It never ceases to amaze me how many newspaper and magazine articles I see almost every month proclaiming that “the library is more than books.”
That’s public libraries. Newspapers and magazines don’t seem to acknowledge academic libraries, special libraries, or school libraries very much.
I don’t see nearly as many articles that acknowledge that librarians do more than sit around reading books all day, but that’s another long-standing misconception.
Library collections have been more than books for more than a century. Every new technology in information or entertainment becomes a new part of library collections.
But libraries have always been more than their collections, too. There are plenty of bookless libraries. The only requirement for something to be a library is that it has librarians.
Not everyone who works in a library is a librarian. Librarians must have a master’s degree in library science. Reference librarians and children’s librarians work directly with the public. So do librarians who travel with bookmobiles.
Catalogers and administrators, among others, work behind the scenes. But all librarians perform public service even if the public never sees them.
Here is some of what professional librarians do with their master’s degree:
- Prepare and maintain policies that determine what gets added to the collection, including online databases
- Choose and negotiate with the vendors who provide items in the collection
- Determine what materials will be accepted as gifts and acknowledge them for tax purposes
- Analyze how patrons use the collection and various services
- Determine which obsolete or unused materials to remove from the collection
- Describe each item in the collection in a cataloging record so that people can find it
- Maintain the computer systems without which libraries can no longer function
- Maintain the playback equipment for all of the audio and video recordings, including long-obsolete formats for content that’s not available in newer formats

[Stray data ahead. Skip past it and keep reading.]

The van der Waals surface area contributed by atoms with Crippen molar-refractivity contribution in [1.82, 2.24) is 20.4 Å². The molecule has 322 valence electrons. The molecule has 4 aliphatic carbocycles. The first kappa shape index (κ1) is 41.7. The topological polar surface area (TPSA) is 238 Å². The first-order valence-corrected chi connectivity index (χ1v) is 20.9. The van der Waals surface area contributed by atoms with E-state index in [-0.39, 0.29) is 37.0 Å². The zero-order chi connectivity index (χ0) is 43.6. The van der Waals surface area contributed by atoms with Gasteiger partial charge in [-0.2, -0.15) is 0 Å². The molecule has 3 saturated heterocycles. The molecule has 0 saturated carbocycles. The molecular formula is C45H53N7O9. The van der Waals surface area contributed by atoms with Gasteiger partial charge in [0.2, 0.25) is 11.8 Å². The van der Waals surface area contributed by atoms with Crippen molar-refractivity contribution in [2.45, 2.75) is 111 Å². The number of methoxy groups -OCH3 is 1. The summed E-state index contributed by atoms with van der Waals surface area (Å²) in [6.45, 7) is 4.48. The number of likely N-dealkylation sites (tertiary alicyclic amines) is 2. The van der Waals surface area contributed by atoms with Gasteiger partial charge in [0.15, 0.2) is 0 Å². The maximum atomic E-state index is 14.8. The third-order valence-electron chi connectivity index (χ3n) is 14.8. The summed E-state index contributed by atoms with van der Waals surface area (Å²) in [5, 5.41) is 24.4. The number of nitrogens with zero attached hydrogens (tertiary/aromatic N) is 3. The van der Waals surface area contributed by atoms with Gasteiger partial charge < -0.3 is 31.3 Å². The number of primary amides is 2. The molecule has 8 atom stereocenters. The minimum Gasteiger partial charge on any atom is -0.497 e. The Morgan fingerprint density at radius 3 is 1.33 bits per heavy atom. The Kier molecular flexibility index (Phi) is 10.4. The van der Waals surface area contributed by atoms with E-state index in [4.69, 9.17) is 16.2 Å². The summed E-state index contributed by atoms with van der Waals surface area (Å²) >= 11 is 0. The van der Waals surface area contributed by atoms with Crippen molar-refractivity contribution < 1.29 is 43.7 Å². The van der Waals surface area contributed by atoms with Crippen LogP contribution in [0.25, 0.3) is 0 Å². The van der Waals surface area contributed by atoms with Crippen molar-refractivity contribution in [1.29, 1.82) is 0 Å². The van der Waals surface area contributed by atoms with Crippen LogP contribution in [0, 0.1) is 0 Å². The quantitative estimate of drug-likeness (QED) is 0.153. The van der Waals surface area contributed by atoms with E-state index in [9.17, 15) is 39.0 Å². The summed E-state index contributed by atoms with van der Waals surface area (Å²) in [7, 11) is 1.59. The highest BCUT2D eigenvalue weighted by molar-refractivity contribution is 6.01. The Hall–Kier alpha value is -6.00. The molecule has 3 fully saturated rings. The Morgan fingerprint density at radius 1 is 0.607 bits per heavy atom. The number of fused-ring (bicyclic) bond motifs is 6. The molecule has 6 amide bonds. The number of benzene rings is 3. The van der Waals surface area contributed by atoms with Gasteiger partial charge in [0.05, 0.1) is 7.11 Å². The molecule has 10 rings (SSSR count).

- Learn how to use emerging new technology in order to be able to teach patrons
- Answer patrons’ questions, which may be easy to answer or may require considerable research
- Help readers of fiction or other literature to find what to read next
- Borrow materials from other libraries for patrons who need something the library doesn’t own
- Plan and administer classes, seminars, concerts, reading groups, game nights, and other programs
- Prepare job descriptions for open positions and hire the right people
- Train and supervise the paraprofessionals who work in the library
- Prepare budgets in order to allocate resources to keep everything working
- Work within the community to promote the library and its services
- Keep up with library literature (which is not nearly as much fun as reading books!) in order to keep up with constant change
That is not an exhaustive list.
Unfortunately, librarians must take on the role of defending the existence of the library. Too many people think that Google can answer any question. It can’t.
Only printed materials or expensive proprietary databases hold the complete answers to some questions. It takes a librarian to navigate through a deluge of information and help patrons find what’s most helpful for their individual needs.
Lately, some people have suggested that since an Amazon Kindle or other e-reader can hold so many books, library collections are not necessary. But how, then, would anyone be able to read the majority of books, which haven’t been digitized and made available for the readers?
Librarians’ associations work on issues that are larger than a single library or library system. Librarians vigorously defend intellectual freedom, equal access to information for all demographics, and the concept of public domain in copyright law.
Being a librarian is a real job—a real profession. Librarianship performs services for the public that no other profession can.
Reference interview. Some rights reserved by AASU Armstrong University Archives.
Catalogers at work.Some rights reserved by sundaykofax.
Interlibrary loan office. Some rights reserved by Morris County Library (NJ)